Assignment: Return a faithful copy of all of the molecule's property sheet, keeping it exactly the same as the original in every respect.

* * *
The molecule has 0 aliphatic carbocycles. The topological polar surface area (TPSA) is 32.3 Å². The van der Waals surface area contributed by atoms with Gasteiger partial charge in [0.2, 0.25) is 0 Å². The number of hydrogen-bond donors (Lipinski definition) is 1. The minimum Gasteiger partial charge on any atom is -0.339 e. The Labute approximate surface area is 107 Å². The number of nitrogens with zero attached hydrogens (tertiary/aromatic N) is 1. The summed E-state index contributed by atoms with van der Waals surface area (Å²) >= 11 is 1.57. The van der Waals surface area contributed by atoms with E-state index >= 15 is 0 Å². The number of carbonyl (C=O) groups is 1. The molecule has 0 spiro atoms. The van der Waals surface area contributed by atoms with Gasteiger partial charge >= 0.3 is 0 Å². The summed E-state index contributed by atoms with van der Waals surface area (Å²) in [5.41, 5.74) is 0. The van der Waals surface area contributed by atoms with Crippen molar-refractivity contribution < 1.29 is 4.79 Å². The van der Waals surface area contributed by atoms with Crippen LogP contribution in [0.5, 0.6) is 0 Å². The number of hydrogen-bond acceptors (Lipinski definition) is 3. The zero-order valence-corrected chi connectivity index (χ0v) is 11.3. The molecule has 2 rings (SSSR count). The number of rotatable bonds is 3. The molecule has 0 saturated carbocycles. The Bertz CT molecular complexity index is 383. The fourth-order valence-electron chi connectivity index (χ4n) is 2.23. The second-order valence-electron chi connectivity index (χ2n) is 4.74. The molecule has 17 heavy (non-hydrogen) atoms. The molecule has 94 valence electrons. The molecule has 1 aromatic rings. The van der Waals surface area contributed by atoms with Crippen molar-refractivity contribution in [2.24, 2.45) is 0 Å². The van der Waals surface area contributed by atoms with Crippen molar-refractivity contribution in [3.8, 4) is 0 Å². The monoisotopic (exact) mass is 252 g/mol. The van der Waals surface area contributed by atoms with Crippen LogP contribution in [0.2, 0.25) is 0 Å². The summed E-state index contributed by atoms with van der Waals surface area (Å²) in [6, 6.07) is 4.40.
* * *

The molecule has 0 aliphatic carbocycles. The topological polar surface area (TPSA) is 32.3 Å². The van der Waals surface area contributed by atoms with Gasteiger partial charge in [0.2, 0.25) is 0 Å². The number of hydrogen-bond donors (Lipinski definition) is 1. The minimum Gasteiger partial charge on any atom is -0.339 e. The Labute approximate surface area is 107 Å². The number of nitrogens with zero attached hydrogens (tertiary/aromatic N) is 1. The summed E-state index contributed by atoms with van der Waals surface area (Å²) >= 11 is 1.57. The van der Waals surface area contributed by atoms with E-state index >= 15 is 0 Å². The number of carbonyl (C=O) groups is 1. The molecule has 0 spiro atoms. The van der Waals surface area contributed by atoms with Gasteiger partial charge >= 0.3 is 0 Å². The summed E-state index contributed by atoms with van der Waals surface area (Å²) in [5.41, 5.74) is 0. The van der Waals surface area contributed by atoms with Crippen molar-refractivity contribution < 1.29 is 4.79 Å². The van der Waals surface area contributed by atoms with Crippen LogP contribution in [0.5, 0.6) is 0 Å². The number of hydrogen-bond acceptors (Lipinski definition) is 3. The zero-order valence-corrected chi connectivity index (χ0v) is 11.3. The molecule has 2 rings (SSSR count). The number of rotatable bonds is 3. The molecule has 0 saturated carbocycles. The Bertz CT molecular complexity index is 383. The fourth-order valence-electron chi connectivity index (χ4n) is 2.23. The second-order valence-electron chi connectivity index (χ2n) is 4.74. The molecule has 17 heavy (non-hydrogen) atoms. The molecule has 94 valence electrons. The molecule has 1 aromatic rings. The van der Waals surface area contributed by atoms with Crippen molar-refractivity contribution in [2.24, 2.45) is 0 Å². The van der Waals surface area contributed by atoms with Crippen molar-refractivity contribution in [3.8, 4) is 0 Å². The monoisotopic (exact) mass is 252 g/mol. The van der Waals surface area contributed by atoms with Crippen LogP contribution in [0.2, 0.25) is 0 Å². The summed E-state index contributed by atoms with van der Waals surface area (Å²) in [6, 6.07) is 4.40.